I do, and I also know that hedge funds are the vehicles by which stat arb strategies are employed. As I've said before, if you want to make big money as a quant move to a quant HF. Banks don't recognise or appreciate (at least in terms of compensation) quants as much as these places. I will reiterate, at an invesmtent bank quants are merely middle office support staff (harsh, but true). At quant hedge funds, their strategies are the source of alpha for the firm.

    Quants are worth more than investment bankers.
    Define 'worth'. To a bank, an investment banker brings in revenue and is thus, 'worth more' to them.

    They will not necessarily earn more, I never said that.
    Again, define 'worth'.

    I was contradicting your affirmation that they start with lower salaries, which is nonsense.
    Well, considering an IBD analyst is on nearly £120k as a third year (out of undergrad), when the quant (at a bank) starts at £60k + a small bonus after a PhD, it's pretty much true. Sure, if the quant starts at a hedge fund the starting pay and upside is far larger.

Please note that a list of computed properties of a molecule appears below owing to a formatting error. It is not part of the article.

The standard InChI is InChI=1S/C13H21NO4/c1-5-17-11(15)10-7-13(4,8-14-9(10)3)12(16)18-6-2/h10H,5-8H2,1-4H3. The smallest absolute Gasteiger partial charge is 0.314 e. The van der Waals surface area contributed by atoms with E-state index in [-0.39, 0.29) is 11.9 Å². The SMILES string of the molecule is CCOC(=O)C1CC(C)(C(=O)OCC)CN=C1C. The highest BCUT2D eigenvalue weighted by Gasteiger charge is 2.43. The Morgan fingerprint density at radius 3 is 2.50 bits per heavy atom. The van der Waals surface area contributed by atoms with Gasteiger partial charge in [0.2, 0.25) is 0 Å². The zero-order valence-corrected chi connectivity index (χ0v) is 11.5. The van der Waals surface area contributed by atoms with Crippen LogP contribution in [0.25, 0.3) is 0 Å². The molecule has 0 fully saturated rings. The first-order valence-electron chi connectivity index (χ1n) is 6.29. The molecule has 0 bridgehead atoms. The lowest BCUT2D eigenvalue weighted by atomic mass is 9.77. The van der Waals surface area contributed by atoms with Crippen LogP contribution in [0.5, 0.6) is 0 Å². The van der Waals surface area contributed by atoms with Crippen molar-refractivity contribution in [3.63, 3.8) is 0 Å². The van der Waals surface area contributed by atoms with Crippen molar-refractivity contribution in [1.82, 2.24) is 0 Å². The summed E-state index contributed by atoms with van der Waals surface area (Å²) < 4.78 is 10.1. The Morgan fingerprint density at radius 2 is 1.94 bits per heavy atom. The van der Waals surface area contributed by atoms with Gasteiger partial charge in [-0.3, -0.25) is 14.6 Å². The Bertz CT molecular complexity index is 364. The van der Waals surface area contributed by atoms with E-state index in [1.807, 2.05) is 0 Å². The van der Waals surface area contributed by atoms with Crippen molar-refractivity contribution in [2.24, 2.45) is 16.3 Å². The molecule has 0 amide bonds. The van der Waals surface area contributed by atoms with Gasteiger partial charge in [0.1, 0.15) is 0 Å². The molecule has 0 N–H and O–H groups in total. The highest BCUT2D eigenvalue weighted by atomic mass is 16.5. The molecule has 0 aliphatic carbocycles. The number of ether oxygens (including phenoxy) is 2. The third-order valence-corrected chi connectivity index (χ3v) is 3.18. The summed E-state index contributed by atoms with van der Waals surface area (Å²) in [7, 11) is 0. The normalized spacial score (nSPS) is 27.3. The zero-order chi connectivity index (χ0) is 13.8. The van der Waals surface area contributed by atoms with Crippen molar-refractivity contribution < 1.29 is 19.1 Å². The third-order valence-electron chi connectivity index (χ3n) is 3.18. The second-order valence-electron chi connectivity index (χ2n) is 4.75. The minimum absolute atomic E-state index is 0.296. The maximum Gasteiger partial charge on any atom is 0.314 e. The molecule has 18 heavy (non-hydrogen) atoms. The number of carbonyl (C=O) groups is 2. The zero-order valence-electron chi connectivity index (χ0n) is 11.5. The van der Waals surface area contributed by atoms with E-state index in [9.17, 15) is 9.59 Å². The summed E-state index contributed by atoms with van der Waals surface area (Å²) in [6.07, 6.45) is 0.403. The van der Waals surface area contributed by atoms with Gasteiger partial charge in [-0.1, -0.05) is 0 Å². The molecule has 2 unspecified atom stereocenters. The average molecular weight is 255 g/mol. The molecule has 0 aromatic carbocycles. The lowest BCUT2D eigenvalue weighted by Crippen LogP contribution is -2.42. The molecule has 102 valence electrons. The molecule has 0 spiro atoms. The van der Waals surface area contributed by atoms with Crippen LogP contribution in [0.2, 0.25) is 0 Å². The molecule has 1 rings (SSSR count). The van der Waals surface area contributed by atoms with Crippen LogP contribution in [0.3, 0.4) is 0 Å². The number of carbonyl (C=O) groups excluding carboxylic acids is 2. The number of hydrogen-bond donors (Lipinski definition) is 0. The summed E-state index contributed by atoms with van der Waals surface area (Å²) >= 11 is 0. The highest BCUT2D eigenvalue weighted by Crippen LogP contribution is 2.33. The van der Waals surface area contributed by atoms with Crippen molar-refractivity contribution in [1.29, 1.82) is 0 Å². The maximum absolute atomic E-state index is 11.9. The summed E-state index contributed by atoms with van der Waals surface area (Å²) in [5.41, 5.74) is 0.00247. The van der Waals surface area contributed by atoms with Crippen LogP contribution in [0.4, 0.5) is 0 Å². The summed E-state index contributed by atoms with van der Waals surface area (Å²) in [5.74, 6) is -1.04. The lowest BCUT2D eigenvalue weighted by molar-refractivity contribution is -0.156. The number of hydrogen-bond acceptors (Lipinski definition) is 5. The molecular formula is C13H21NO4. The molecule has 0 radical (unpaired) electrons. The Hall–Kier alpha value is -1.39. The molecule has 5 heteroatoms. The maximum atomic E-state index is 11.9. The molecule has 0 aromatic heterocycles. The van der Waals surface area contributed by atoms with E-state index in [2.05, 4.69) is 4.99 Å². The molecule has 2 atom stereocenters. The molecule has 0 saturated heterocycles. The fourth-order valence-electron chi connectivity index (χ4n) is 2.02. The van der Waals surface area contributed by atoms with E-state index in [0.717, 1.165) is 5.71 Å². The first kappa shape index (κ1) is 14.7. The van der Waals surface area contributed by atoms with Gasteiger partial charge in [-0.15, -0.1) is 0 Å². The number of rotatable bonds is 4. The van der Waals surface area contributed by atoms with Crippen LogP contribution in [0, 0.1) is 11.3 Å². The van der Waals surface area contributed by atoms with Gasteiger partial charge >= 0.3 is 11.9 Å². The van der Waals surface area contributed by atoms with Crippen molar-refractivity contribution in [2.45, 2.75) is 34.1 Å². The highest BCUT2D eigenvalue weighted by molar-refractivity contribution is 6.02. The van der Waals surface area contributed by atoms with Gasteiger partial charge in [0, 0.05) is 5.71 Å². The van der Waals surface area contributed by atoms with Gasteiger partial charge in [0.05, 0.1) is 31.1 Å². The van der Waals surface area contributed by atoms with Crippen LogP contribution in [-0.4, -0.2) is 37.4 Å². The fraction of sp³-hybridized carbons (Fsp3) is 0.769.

Secondly, quant skills are more transferable than investment banking skills, and there's greater job security in quant jobs, simply for the fact that the pool is smaller due to Bachelor holders like you wanting a quick route.
    This is an empirical fact.
    Yep, never disputed this. Even then, bankers can easily move into private equity, fundamental hedge funds, corporate M&A teams, corporate strategy teams etc. Both have a modicum of optionality.